There are different database collations, I want to know the need for different database collations with respect to different languages.

2 Answers 2


(The following copies portions of the first part of my answer to a related DBA.StackExchange Q&A: Why not use SQL_Latin1_General_CI_AS for a global system? and adds some additional information.)

Collations in SQL Server, with respect to handling differences between various languages (meaning: this is not an all-inclusive list of what Collations do), handle several aspects of string data:

  1. Locale / LCID (referring to the Culture: en-US, fr-FR, etc)

    This is used to determine culture-specific overrides to the default linguistic sorting and comparison rules used by Unicode / NVARCHAR data across all Collations as well as non-Unicode / VARCHAR data for Windows (i.e. non-SQL_) Collations.

    The Unicode Collation Algorithm (UCA) defines how to sort strings based on various rules and options (various sensitivities, which case sorts first, which characters are "ignorable", etc). There is a default sort weight given to each character and this is known as the Default Unicode Collation Element Table (DUCET). However, it is not possible to capture the sorting and comparison rules for all languages in a single set of rules because characters are shared between languages that have different rules for how to treat those same characters. So the LCID indicates which set of overrides, if any, to apply to the default set of rules. And those culture-specific overrides are described in the Common Locale Data Repository (CLDR). For example:

    SELECT CHAR(105) AS [LowerCase], CHAR(73) AS [UpperCase],
           UPPER(CHAR(105) COLLATE Turkish_100_CI_AS) AS [TurkishUpperCase];
    SELECT 1 WHERE CHAR(105) = CHAR(73) COLLATE Turkish_100_CI_AS;
    SELECT 2 WHERE CHAR(105) = CHAR(73) COLLATE Hebrew_100_CI_AS;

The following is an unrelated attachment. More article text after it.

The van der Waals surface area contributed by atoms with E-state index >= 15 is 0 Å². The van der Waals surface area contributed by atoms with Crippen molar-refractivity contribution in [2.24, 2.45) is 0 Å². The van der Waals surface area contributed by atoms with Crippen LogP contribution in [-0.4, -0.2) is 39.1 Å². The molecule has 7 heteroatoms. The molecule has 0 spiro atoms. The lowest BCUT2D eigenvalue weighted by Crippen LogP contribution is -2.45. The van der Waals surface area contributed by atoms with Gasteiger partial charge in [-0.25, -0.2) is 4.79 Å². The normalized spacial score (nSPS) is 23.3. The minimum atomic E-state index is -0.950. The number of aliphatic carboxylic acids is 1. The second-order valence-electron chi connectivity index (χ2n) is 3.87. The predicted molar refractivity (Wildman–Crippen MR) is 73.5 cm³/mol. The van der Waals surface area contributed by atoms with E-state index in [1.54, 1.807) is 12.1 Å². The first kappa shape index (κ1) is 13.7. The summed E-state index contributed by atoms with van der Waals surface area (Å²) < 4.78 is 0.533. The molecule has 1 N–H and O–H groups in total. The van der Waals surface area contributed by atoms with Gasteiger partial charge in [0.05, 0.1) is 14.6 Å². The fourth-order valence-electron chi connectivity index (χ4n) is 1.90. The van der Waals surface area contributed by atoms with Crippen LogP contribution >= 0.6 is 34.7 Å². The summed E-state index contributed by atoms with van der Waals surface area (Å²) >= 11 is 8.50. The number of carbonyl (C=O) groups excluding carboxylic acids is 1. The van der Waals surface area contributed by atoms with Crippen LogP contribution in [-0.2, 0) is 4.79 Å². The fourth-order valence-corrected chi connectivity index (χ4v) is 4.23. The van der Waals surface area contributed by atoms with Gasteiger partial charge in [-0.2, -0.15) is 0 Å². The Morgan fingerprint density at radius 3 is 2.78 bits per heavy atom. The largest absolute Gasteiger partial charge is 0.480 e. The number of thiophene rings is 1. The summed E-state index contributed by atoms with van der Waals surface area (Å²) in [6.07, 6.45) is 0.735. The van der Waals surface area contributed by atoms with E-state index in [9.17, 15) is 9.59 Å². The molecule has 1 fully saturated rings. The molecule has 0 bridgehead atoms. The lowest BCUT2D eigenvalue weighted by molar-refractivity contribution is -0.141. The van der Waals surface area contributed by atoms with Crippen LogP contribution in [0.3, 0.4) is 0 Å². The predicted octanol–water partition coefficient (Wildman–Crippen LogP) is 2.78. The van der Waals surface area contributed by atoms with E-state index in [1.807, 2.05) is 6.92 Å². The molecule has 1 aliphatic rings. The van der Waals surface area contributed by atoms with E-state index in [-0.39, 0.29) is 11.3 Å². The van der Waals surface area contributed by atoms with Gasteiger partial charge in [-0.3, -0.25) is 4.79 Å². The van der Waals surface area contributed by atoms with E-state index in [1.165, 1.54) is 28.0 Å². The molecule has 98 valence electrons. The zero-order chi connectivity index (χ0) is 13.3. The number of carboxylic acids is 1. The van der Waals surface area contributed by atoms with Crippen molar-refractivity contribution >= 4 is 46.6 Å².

SELECT 3 WHERE NCHAR(105) = NCHAR(73) COLLATE Turkish_100_CI_AS;
    SELECT 4 WHERE NCHAR(105) = NCHAR(73) COLLATE Hebrew_100_CI_AS;


    LowerCase    UpperCase    TurkishUpperCase
    i            I            İ

    To see additional examples of how different languages behave against the same comparison, please see my StackOverflow Answer: What is the point of COLLATIONS for nvarchar (Unicode) columns?.

    For non-Unicode / VARCHAR data using SQL Server Collations (those starting with SQL_), the sort orders should be what is described in the following MSDN pages: Appendix D Sort Order for Selected Languages.

  2. Code Page

    This is the character set used for non-Unicode / VARCHAR across all Collations. To be clear, Code Pages do not apply to Unicode / NVARCHAR data as Unicode is a single character set. And to be super clear, Unicode is a single character set regardless of how it is encoded: UTF-8, UTF-16, or UTF-32.

    Non-Unicode / VARCHAR is 8-bit, but that does not mean that it is always 1 byte per character. There are four Double-Byte Character Sets (DBCS) supported by Windows & SQL Server to allow mapping more than 256 characters. Similar to how UTF-8 works, these Double-Byte Character Sets are variable-length and will use 1 byte for some characters and two bytes for others.

    The Code Page is determined by the LCID (noted above), and is the only meaningful difference between the various binary Collations (across all deprecated _BIN Collations or separately across all _BIN2 Collations; there is another difference between the _BIN and BIN2 Collations, but it isn't language-specific). This is because a) Unicode is a single character set, and b) sorting is based on the numeric value of each character, and that does not vary between languages.

    Example of different characters for the same numeric value between Code Pages:

    Check the top-right element in each of the following grids:

    -- 0xF0 == 240 == ğ (in Turkish, Code Page 1254) == נ (in Hebrew, Code Page 1255)
    DECLARE @Table TABLE (Turkish VARCHAR(10) COLLATE Turkish_100_CI_AS,
                          Hebrew VARCHAR(10) COLLATE Hebrew_100_CI_AS);